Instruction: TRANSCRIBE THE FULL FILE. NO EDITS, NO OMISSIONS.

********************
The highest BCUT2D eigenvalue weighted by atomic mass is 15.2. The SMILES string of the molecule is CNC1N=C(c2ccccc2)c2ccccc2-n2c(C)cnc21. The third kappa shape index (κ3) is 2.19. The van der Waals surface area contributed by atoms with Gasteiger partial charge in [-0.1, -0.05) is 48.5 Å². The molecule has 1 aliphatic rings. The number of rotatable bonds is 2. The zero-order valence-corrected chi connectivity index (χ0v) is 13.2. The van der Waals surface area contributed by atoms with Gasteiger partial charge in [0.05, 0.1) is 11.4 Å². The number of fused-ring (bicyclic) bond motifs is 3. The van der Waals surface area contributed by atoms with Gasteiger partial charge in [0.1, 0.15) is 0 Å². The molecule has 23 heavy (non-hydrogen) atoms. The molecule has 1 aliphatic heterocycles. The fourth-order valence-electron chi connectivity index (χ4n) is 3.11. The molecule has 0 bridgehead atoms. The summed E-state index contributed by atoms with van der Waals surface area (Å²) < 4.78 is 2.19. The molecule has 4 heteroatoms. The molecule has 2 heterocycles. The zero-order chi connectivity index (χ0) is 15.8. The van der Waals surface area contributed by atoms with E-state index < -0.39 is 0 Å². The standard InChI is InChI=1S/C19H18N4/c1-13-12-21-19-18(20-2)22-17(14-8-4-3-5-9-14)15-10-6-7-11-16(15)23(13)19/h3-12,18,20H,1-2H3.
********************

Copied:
The highest BCUT2D eigenvalue weighted by atomic mass is 15.2. The SMILES string of the molecule is CNC1N=C(c2ccccc2)c2ccccc2-n2c(C)cnc21. The third kappa shape index (κ3) is 2.19. The van der Waals surface area contributed by atoms with Gasteiger partial charge in [-0.1, -0.05) is 48.5 Å². The molecule has 1 aliphatic rings. The number of rotatable bonds is 2. The zero-order valence-corrected chi connectivity index (χ0v) is 13.2. The van der Waals surface area contributed by atoms with Gasteiger partial charge in [0.05, 0.1) is 11.4 Å². The number of fused-ring (bicyclic) bond motifs is 3. The van der Waals surface area contributed by atoms with Gasteiger partial charge in [0.1, 0.15) is 0 Å². The molecule has 23 heavy (non-hydrogen) atoms. The molecule has 1 aliphatic heterocycles. The fourth-order valence-electron chi connectivity index (χ4n) is 3.11. The molecule has 0 bridgehead atoms. The summed E-state index contributed by atoms with van der Waals surface area (Å²) < 4.78 is 2.19. The molecule has 4 heteroatoms. The molecule has 2 heterocycles. The zero-order chi connectivity index (χ0) is 15.8. The van der Waals surface area contributed by atoms with E-state index < -0.39 is 0 Å². The standard InChI is InChI=1S/C19H18N4/c1-13-12-21-19-18(20-2)22-17(14-8-4-3-5-9-14)15-10-6-7-11-16(15)23(13)19/h3-12,18,20H,1-2H3.